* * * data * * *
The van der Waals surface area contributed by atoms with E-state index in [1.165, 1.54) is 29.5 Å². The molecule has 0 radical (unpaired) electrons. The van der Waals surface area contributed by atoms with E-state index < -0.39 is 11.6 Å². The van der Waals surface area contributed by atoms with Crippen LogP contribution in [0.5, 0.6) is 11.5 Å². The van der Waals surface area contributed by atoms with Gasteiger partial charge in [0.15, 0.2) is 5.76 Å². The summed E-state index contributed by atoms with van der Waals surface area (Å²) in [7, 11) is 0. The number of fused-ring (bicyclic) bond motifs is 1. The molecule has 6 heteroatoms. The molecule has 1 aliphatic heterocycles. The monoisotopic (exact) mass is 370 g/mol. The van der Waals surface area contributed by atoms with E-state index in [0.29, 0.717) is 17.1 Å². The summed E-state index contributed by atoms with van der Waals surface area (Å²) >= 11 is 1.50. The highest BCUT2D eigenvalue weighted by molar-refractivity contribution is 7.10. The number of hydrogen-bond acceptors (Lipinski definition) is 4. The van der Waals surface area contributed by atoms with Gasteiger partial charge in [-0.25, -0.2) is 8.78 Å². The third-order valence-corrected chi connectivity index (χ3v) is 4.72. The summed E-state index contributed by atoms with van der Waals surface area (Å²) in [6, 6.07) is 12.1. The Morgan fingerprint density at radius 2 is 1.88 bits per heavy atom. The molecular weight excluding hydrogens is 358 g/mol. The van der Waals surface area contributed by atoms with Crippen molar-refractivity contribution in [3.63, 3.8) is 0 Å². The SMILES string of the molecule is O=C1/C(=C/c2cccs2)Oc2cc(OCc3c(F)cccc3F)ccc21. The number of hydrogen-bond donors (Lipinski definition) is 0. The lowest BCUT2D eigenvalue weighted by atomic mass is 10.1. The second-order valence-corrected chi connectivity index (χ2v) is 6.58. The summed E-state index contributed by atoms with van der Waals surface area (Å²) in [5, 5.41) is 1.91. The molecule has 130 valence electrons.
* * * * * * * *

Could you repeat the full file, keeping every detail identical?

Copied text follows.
The van der Waals surface area contributed by atoms with E-state index in [1.165, 1.54) is 29.5 Å². The molecule has 0 radical (unpaired) electrons. The van der Waals surface area contributed by atoms with E-state index < -0.39 is 11.6 Å². The van der Waals surface area contributed by atoms with Crippen LogP contribution in [0.5, 0.6) is 11.5 Å². The van der Waals surface area contributed by atoms with Gasteiger partial charge in [0.15, 0.2) is 5.76 Å². The summed E-state index contributed by atoms with van der Waals surface area (Å²) in [7, 11) is 0. The number of fused-ring (bicyclic) bond motifs is 1. The molecule has 6 heteroatoms. The molecule has 1 aliphatic heterocycles. The monoisotopic (exact) mass is 370 g/mol. The van der Waals surface area contributed by atoms with E-state index in [0.29, 0.717) is 17.1 Å². The summed E-state index contributed by atoms with van der Waals surface area (Å²) >= 11 is 1.50. The highest BCUT2D eigenvalue weighted by molar-refractivity contribution is 7.10. The number of hydrogen-bond acceptors (Lipinski definition) is 4. The van der Waals surface area contributed by atoms with Gasteiger partial charge in [-0.25, -0.2) is 8.78 Å². The third-order valence-corrected chi connectivity index (χ3v) is 4.72. The summed E-state index contributed by atoms with van der Waals surface area (Å²) in [6, 6.07) is 12.1. The Morgan fingerprint density at radius 2 is 1.88 bits per heavy atom. The molecular weight excluding hydrogens is 358 g/mol. The van der Waals surface area contributed by atoms with Crippen molar-refractivity contribution in [3.63, 3.8) is 0 Å². The SMILES string of the molecule is O=C1/C(=C/c2cccs2)Oc2cc(OCc3c(F)cccc3F)ccc21. The number of hydrogen-bond donors (Lipinski definition) is 0. The lowest BCUT2D eigenvalue weighted by atomic mass is 10.1. The second-order valence-corrected chi connectivity index (χ2v) is 6.58. The summed E-state index contributed by atoms with van der Waals surface area (Å²) in [5, 5.41) is 1.91. The molecule has 130 valence electrons.